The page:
- Yellow jacket nests are often difficult to see, you may walk by a nest repeatedly and not see it
- Nests are usually found in eaves on the north side of a house, in a crack in siding, or in a hole in the ground
- By fall, a Yellow Jacket nest can support several hundred active wasps, which become increasingly aggressive before they retire for the winter.
Nothing gets my heart rate going faster than hearing the loud hum of a nest full of yellow jackets or bees. Recently, I was inspecting the exterior of a home for Carpenter Ants. And while looking up, I inadvertently stepped on a Yellow Jacket nest’s opening in the ground. I was stung several times before I even saw them coming or heard the buzzing.
Yellow jacket nests are often difficult to see, and even as the nest grows larger through the summer, you may walk by a nest repeatedly and not see it. The first indication of a stinging pest comes from the homeowner who has seen them flying in and out from the soil, wall, or a nest up on a house, shrub, or tree.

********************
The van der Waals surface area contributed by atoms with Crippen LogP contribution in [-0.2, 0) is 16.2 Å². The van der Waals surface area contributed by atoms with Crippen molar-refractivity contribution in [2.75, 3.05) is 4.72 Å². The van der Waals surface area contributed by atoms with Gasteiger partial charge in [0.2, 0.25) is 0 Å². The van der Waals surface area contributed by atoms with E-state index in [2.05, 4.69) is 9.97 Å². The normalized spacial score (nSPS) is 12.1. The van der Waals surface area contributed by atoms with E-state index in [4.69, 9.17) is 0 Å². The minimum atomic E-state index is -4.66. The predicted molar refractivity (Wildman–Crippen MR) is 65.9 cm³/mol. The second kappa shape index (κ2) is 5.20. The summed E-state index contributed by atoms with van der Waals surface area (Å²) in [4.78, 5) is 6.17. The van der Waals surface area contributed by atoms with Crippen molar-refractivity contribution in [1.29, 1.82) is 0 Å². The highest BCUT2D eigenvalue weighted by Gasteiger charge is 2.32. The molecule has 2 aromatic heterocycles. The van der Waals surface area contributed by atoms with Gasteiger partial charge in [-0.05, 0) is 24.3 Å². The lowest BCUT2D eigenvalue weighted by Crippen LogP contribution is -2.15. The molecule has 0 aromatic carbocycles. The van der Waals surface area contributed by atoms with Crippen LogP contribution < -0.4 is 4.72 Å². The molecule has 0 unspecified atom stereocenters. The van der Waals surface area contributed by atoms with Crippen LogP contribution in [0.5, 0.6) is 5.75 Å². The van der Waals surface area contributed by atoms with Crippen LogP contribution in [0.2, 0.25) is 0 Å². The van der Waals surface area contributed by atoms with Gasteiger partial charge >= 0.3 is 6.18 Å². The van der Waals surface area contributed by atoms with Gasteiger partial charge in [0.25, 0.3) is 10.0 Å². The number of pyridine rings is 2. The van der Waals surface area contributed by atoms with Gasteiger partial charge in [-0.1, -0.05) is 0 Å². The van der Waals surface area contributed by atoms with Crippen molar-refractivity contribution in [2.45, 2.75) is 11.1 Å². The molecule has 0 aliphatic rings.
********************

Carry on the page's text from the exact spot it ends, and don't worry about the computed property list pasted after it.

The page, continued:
Most yellow jackets and bees around the yard are just doing their job – finding food and pollinating flowers and trees in the process. If you see a few, I recommend the same advice my mother gave me, “Leave them bee and the bee will leave.” However, if you see a large number congregating in a single spot, steer clear and call in a pest control company. I can’t tell you the number of stories I’ve heard over the years of the do-it-yourselfer taking on this job themself, and going badly. In the ground or on the house, yellow jackets and social bees will protect the nest at all costs. If disturbed, it can trigger the alarm response and send several or hundreds of workers out to defend the nest.
A yellow jacket nest too close to people can be a problem. Before you start projects around your home and in your yard, be wary of your surroundings. Places to check are: under the eaves, around the chimney, any small opening in the siding, or where wood siding meets brick. Pay particular attention to areas on the north side of the house. And keep a watchful eye for them in the yard flying in or out of holes in the ground. A pregnant female will overwinter in an abandoned rodent burrow and begin building her nest in the springtime. By fall, a Yellow Jacket nest can support several hundred active wasps.